Colombia declines rebel extradition to U.S. amid FARC peace talks

Colombia's President Juan Manuel Santos speaks to the public during an event in Cartagena, Colombia, November 27, 2015, in this handout picture courtesy of the Colombian Presidency. REUTERS/Juan Pablo Bello/Colombian Presidency/Handout via Reuters (Reuters)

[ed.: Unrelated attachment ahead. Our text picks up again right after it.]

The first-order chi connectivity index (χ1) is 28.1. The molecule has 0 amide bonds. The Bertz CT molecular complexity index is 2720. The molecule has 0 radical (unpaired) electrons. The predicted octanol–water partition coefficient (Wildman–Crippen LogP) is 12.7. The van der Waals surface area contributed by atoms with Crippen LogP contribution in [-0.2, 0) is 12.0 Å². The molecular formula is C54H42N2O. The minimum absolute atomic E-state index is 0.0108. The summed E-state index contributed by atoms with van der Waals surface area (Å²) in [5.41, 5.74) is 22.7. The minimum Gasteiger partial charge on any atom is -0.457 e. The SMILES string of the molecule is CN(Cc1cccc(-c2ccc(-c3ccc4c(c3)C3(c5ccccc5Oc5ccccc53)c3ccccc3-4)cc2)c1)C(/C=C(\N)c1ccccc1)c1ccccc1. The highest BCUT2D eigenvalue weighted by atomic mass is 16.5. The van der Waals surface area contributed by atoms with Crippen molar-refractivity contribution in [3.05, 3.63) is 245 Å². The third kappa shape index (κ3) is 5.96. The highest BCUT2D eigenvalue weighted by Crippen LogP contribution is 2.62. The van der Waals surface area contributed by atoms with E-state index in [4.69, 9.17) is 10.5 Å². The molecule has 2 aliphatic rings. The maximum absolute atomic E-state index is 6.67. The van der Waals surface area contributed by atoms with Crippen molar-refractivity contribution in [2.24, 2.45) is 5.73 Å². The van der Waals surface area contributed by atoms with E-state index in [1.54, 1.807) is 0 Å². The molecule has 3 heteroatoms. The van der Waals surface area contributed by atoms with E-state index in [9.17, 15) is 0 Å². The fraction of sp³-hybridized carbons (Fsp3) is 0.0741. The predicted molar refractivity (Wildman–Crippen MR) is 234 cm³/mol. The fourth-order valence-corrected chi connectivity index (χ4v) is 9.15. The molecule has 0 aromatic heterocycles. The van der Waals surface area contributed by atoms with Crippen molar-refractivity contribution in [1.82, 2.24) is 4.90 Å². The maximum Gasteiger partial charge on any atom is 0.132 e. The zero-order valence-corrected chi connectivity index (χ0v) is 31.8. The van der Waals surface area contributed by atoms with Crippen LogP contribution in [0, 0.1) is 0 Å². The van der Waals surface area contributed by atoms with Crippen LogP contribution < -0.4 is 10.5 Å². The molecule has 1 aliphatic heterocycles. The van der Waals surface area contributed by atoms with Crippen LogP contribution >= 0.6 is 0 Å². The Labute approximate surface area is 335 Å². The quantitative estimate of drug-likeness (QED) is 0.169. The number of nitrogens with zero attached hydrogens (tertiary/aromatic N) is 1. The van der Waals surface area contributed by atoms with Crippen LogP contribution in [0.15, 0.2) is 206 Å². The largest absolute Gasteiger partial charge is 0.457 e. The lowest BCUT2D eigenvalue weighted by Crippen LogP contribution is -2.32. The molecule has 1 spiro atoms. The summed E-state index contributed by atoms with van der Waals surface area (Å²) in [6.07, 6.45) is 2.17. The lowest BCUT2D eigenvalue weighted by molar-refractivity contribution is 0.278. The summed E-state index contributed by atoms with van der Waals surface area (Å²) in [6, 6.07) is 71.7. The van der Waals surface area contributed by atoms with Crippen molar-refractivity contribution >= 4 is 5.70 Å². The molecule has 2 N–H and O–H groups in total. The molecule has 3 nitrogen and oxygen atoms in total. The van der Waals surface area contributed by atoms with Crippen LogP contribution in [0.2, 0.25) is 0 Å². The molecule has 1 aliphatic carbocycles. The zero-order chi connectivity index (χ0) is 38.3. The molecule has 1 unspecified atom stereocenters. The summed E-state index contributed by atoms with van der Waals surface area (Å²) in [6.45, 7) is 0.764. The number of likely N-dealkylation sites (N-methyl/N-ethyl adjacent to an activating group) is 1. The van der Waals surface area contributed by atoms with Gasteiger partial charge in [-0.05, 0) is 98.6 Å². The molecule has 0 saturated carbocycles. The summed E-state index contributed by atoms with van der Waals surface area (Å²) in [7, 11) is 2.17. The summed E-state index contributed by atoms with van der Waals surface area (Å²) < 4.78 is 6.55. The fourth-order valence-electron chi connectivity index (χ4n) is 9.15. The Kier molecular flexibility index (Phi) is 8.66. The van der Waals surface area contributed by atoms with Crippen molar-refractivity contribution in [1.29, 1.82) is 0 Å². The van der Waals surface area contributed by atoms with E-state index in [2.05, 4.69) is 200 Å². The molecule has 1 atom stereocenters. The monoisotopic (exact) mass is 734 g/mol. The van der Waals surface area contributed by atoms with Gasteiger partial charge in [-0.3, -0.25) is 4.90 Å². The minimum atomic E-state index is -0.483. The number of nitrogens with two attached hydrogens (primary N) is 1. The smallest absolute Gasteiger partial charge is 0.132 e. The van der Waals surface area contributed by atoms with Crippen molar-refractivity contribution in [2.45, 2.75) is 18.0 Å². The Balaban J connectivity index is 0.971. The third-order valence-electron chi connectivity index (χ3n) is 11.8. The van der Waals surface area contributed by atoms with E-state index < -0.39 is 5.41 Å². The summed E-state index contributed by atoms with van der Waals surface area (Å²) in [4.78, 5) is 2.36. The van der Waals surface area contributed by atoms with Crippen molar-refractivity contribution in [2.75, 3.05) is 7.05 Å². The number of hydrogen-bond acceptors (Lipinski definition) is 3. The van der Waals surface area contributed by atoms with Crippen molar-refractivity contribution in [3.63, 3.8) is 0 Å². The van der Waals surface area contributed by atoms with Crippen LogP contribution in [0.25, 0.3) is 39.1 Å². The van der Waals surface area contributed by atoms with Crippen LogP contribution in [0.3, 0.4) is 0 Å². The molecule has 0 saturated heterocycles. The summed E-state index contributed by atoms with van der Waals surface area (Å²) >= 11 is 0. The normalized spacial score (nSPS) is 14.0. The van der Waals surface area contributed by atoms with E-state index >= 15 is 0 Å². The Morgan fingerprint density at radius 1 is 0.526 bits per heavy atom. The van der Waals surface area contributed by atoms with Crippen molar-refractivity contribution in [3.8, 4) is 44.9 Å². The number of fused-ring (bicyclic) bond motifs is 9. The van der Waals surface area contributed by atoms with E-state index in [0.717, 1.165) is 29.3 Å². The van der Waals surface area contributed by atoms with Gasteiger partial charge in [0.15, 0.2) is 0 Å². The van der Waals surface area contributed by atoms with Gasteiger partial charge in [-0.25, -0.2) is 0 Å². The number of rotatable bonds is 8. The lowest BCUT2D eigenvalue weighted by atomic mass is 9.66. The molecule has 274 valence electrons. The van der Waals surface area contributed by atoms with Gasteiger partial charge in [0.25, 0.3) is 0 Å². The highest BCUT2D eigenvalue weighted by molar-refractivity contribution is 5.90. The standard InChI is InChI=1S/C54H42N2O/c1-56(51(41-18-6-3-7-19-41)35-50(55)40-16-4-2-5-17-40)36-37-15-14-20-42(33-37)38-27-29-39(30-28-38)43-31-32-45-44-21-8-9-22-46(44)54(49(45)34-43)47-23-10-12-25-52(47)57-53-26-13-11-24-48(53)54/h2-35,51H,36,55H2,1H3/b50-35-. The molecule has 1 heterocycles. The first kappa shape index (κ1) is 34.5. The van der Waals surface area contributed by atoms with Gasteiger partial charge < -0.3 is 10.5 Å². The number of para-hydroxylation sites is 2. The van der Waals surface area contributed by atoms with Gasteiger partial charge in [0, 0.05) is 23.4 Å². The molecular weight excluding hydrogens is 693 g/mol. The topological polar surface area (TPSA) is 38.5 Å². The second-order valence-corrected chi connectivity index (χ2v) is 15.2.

BOGOTA (Reuters) - Colombia has for the first time declined to extradite to the United States a Marxist FARC rebel accused of drug trafficking, as peace negotiations approach a March deadline. The South American country will not turn over Juan Vicente Carvajal, known by his nom de guerre Misael, a fighter with the Revolutionary Armed Forces of Colombia (FARC), to a court in New York, according to an executive resolution by President Juan Manuel Santos. The order was signed by Santos in October and made public on Tuesday. It marks the first time a rebel extradition has been refused by Colombia for reasons directly related to the 3-year-old peace talks, which are taking place in Havana, Cuba. The two sides have set a March 23 deadline for the signing of a final accord. Colombia has in the past extradited FARC members for crimes including drug trafficking and kidnapping, among them high-ranking member Simon Trinidad, whose release has been demanded by the guerrilla group. Last week Santos ordered that 30 rebels being held in Colombian jails be released in the coming months in another move interpreted as a gesture meant to show confidence in the peace talks. So far the negotiations have produced partial accords on rural reform, an end to the drug trade and political participation for ex-rebels, as well as sideline agreements on removing land mines and looking for thousands of disappeared people. The government and the rebels still must reach a deal on rebel demobilization and reparations for victims. (Reporting by Luis Jaime Acosta; Writing by Julia Symmes Cobb; Editing by Bill Trott)